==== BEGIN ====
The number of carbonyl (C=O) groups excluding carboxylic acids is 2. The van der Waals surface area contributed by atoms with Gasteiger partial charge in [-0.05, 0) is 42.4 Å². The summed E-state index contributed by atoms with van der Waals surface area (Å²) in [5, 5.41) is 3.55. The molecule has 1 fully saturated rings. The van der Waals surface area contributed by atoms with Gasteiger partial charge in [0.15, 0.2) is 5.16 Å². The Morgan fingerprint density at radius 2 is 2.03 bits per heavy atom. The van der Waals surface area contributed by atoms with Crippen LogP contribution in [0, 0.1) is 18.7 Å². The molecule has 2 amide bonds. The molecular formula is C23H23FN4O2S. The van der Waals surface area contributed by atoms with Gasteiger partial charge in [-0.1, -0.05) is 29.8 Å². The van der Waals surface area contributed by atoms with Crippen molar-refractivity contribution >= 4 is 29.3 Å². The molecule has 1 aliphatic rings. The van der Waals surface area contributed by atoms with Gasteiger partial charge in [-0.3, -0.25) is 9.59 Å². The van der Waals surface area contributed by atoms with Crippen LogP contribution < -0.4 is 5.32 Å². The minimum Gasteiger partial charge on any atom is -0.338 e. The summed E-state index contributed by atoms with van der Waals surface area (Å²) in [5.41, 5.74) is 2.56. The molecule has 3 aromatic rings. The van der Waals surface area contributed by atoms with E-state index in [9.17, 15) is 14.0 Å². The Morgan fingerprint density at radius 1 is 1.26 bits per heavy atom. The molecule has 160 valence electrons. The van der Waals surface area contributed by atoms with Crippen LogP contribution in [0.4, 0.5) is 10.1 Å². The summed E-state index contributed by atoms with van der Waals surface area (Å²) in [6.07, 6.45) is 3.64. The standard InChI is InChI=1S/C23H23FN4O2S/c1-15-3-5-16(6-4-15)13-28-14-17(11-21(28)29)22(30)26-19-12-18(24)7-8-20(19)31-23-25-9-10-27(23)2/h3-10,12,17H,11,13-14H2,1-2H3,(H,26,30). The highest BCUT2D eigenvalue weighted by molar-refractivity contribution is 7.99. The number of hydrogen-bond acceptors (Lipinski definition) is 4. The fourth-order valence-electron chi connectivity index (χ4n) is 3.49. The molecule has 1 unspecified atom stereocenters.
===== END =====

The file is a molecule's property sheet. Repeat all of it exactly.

The number of carbonyl (C=O) groups excluding carboxylic acids is 2. The van der Waals surface area contributed by atoms with Gasteiger partial charge in [-0.05, 0) is 42.4 Å². The summed E-state index contributed by atoms with van der Waals surface area (Å²) in [5, 5.41) is 3.55. The molecule has 1 fully saturated rings. The van der Waals surface area contributed by atoms with Gasteiger partial charge in [0.15, 0.2) is 5.16 Å². The Morgan fingerprint density at radius 2 is 2.03 bits per heavy atom. The van der Waals surface area contributed by atoms with Crippen LogP contribution in [0, 0.1) is 18.7 Å². The molecule has 2 amide bonds. The molecular formula is C23H23FN4O2S. The van der Waals surface area contributed by atoms with Gasteiger partial charge in [-0.1, -0.05) is 29.8 Å². The van der Waals surface area contributed by atoms with Crippen molar-refractivity contribution >= 4 is 29.3 Å². The molecule has 1 aliphatic rings. The van der Waals surface area contributed by atoms with Gasteiger partial charge in [-0.3, -0.25) is 9.59 Å². The van der Waals surface area contributed by atoms with Crippen LogP contribution < -0.4 is 5.32 Å². The minimum Gasteiger partial charge on any atom is -0.338 e. The summed E-state index contributed by atoms with van der Waals surface area (Å²) in [5.41, 5.74) is 2.56. The molecule has 3 aromatic rings. The van der Waals surface area contributed by atoms with E-state index in [9.17, 15) is 14.0 Å². The Morgan fingerprint density at radius 1 is 1.26 bits per heavy atom. The molecule has 160 valence electrons. The van der Waals surface area contributed by atoms with Crippen LogP contribution in [0.4, 0.5) is 10.1 Å². The summed E-state index contributed by atoms with van der Waals surface area (Å²) in [6.07, 6.45) is 3.64. The standard InChI is InChI=1S/C23H23FN4O2S/c1-15-3-5-16(6-4-15)13-28-14-17(11-21(28)29)22(30)26-19-12-18(24)7-8-20(19)31-23-25-9-10-27(23)2/h3-10,12,17H,11,13-14H2,1-2H3,(H,26,30). The highest BCUT2D eigenvalue weighted by molar-refractivity contribution is 7.99. The number of hydrogen-bond acceptors (Lipinski definition) is 4. The fourth-order valence-electron chi connectivity index (χ4n) is 3.49. The molecule has 1 unspecified atom stereocenters.